Who thinks Austerity is a good idea? Eve Bromberg

Reading through Austerity Blues, I had a hard time thinking of what an argument for austerity could possibly be. I know I live in a quasi Democratic/Socialist bubble, but how could the erosion of publicly funded good lead to anything but a further reliance on public goods. If you decrease the quality, breath, and depth of public assistance without any policy in place for a transition (i.e.: getting individuals off unemployment via job training or an increase in civil job opportunities), you’re leaving already vulnerable citizens in an increasingly vulnerable position.

I thought about Paul Krugman (currently on the GC’s faculty, I know this is controversial) and what a large Keynesian he is. Increased spending doesn’t just seem like an option for getting over deficits, it seems like the only one.

Public education is a clear investment into the future. An educated (of we could debate what this means and the white supremacist ideal of being “well educated”) population makes for a more productive population (a capitalistic ideal). I’m not advocating that we strive for a high-earning population, but it appears to me, individuals who graduate from college are more likely to find long-term employment and have high earning potential than not. This is to say if we subsidize education, are we not paying it forward? Are we not shepherding in a generation that will go on to be less reliant on public “handouts?”

In a sense, I’m oversimplifying this, and perhaps relying too much on the myth of social mobility, but a BA (or even an Associates) from any university, public or private, increases the number of positions you’re qualified to hold, and you’re in a place where you can continue on to more schooling if that’s of interest.

2 thoughts on “Who thinks Austerity is a good idea? Eve Bromberg

  1. Matt Brim

    Eve, the argument *for* austerity is pretty fascinating insofar as austerity gives the illusion that it’s the only option. That is, it naturalizes the deprivations that it, in fact, manufactures. The concept of “the market” employs a similar sleight of hand, and this includes the academic job market that is produced by the managed university.

    Marc Bousquet (How the University Works) is good here. He says that the chief characteristic of the managed university (roughly the post-1980s austerity-embracing university) is its ability to present itself as though there were no alternative to how the university now works—even though we know the university has not always worked this way in the past. The evolution of the so-called “job market” as an unfortunate but status-quo feature of academic life offers perhaps the best example of how a managerial mindset penetrates as irresistible cultural condition, “as if ‘market-driven’ indicated imperatives beyond the human and political, of necessity itself, rather than the lovingly crafted and tirelessly maintained best-case scenario for the quite specific minority interest of wealth (Bousquet 91)” The university has been “wildly successful” in engineering a culture that seems to be made of nothing so much as of necessity (13).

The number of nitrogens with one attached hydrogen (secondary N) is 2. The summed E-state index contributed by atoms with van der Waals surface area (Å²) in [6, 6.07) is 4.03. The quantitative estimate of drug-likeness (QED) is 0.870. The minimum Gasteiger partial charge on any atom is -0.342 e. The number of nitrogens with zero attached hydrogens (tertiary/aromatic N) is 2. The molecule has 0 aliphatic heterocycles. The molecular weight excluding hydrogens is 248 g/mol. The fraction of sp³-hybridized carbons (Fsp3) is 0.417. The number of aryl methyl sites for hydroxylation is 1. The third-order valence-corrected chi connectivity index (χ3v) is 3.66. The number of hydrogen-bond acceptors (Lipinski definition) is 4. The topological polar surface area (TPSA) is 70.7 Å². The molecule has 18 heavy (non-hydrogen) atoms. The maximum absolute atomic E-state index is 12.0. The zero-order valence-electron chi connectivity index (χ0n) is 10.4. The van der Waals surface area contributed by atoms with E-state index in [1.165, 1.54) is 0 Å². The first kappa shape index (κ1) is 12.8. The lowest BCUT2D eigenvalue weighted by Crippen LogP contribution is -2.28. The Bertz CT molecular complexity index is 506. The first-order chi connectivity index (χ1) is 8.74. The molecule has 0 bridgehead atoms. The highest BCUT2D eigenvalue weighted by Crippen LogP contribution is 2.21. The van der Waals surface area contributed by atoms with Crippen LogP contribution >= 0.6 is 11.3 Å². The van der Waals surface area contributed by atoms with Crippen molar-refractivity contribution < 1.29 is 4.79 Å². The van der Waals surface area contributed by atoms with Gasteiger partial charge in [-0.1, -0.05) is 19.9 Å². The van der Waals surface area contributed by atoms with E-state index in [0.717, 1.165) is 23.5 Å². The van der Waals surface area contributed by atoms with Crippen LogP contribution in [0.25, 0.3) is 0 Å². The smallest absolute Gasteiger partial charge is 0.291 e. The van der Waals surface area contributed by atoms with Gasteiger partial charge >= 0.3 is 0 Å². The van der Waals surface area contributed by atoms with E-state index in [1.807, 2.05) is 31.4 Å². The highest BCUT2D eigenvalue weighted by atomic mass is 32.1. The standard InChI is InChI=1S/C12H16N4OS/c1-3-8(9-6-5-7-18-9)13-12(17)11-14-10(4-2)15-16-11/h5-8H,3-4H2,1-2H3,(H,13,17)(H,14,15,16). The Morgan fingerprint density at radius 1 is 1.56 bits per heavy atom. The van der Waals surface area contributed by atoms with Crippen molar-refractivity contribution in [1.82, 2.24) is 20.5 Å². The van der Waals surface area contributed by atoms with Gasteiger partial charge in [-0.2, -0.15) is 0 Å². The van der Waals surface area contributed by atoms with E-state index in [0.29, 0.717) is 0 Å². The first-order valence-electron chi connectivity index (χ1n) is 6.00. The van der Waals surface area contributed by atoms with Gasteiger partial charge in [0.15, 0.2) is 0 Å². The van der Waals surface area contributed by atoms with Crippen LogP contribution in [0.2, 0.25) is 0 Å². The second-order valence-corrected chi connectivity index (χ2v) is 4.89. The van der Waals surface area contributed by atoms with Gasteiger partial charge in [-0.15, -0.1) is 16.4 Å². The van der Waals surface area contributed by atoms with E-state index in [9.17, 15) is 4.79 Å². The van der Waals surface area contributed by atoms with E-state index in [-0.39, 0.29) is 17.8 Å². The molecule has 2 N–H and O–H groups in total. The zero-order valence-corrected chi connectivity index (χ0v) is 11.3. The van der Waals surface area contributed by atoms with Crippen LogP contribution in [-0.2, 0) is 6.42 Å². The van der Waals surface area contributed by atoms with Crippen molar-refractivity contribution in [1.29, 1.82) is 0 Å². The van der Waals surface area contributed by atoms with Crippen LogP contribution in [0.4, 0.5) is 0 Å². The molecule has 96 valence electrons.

2. Eve Bromberg (She/her/hers) Post author

    Thank you for your comment Professor Brim– I think after last week’s class, what struck me most is this idea of necessity. There’s a component of gaslighting involved. It’s as if a to say, not only do we need to do this, but we’re becoming more efficient and better functioning by rearranging costs (and priorities)– ultimately this will help you!

    There’s so much to say of this in the workplace. For instance, I work at a tech ed company, and while it is tech, they’re so many other components of the product that matter, and it is very clear (they don’t even hide it) that the engineers are considered the most skilled and the biggest contributors, despite everyone else working extremely hard.


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